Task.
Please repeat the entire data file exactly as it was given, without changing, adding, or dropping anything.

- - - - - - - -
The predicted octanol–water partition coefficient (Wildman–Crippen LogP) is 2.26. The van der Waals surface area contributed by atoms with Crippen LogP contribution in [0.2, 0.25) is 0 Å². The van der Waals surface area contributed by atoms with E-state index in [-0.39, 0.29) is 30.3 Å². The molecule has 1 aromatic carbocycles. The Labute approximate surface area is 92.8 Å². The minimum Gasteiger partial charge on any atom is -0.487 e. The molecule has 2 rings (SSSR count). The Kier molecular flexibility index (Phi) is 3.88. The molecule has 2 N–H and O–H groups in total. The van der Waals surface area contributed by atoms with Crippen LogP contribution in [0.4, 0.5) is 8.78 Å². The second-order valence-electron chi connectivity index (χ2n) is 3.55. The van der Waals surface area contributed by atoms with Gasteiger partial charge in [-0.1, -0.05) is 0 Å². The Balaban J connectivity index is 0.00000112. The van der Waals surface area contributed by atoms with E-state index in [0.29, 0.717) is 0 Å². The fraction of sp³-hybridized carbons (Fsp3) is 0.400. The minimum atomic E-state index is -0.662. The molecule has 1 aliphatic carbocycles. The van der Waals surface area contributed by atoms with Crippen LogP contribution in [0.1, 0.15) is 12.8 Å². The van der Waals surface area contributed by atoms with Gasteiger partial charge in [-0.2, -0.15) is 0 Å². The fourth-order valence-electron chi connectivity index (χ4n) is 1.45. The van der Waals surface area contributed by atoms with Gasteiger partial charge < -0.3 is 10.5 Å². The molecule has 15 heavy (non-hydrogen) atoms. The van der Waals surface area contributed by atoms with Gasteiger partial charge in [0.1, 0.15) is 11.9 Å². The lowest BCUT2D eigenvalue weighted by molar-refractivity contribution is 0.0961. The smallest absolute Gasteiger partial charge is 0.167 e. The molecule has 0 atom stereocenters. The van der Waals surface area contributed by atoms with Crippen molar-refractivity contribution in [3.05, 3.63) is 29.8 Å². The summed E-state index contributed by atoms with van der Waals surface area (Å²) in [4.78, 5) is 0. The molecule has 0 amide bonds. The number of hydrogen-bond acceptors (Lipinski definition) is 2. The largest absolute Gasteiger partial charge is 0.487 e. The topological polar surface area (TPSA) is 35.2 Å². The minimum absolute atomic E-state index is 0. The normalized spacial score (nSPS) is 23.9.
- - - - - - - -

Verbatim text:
The predicted octanol–water partition coefficient (Wildman–Crippen LogP) is 2.26. The van der Waals surface area contributed by atoms with Crippen LogP contribution in [0.2, 0.25) is 0 Å². The van der Waals surface area contributed by atoms with E-state index in [-0.39, 0.29) is 30.3 Å². The molecule has 1 aromatic carbocycles. The Labute approximate surface area is 92.8 Å². The minimum Gasteiger partial charge on any atom is -0.487 e. The molecule has 2 rings (SSSR count). The Kier molecular flexibility index (Phi) is 3.88. The molecule has 2 N–H and O–H groups in total. The van der Waals surface area contributed by atoms with Crippen LogP contribution in [0.4, 0.5) is 8.78 Å². The second-order valence-electron chi connectivity index (χ2n) is 3.55. The van der Waals surface area contributed by atoms with Gasteiger partial charge in [-0.1, -0.05) is 0 Å². The Balaban J connectivity index is 0.00000112. The van der Waals surface area contributed by atoms with E-state index in [0.29, 0.717) is 0 Å². The fraction of sp³-hybridized carbons (Fsp3) is 0.400. The minimum atomic E-state index is -0.662. The molecule has 1 aliphatic carbocycles. The van der Waals surface area contributed by atoms with Crippen LogP contribution in [0.1, 0.15) is 12.8 Å². The van der Waals surface area contributed by atoms with Gasteiger partial charge in [-0.2, -0.15) is 0 Å². The fourth-order valence-electron chi connectivity index (χ4n) is 1.45. The van der Waals surface area contributed by atoms with Gasteiger partial charge < -0.3 is 10.5 Å². The molecule has 15 heavy (non-hydrogen) atoms. The van der Waals surface area contributed by atoms with Gasteiger partial charge in [0.1, 0.15) is 11.9 Å². The lowest BCUT2D eigenvalue weighted by molar-refractivity contribution is 0.0961. The smallest absolute Gasteiger partial charge is 0.167 e. The molecule has 0 atom stereocenters. The van der Waals surface area contributed by atoms with Crippen molar-refractivity contribution in [3.05, 3.63) is 29.8 Å². The summed E-state index contributed by atoms with van der Waals surface area (Å²) in [4.78, 5) is 0. The molecule has 0 amide bonds. The number of hydrogen-bond acceptors (Lipinski definition) is 2. The largest absolute Gasteiger partial charge is 0.487 e. The topological polar surface area (TPSA) is 35.2 Å². The minimum absolute atomic E-state index is 0. The normalized spacial score (nSPS) is 23.9.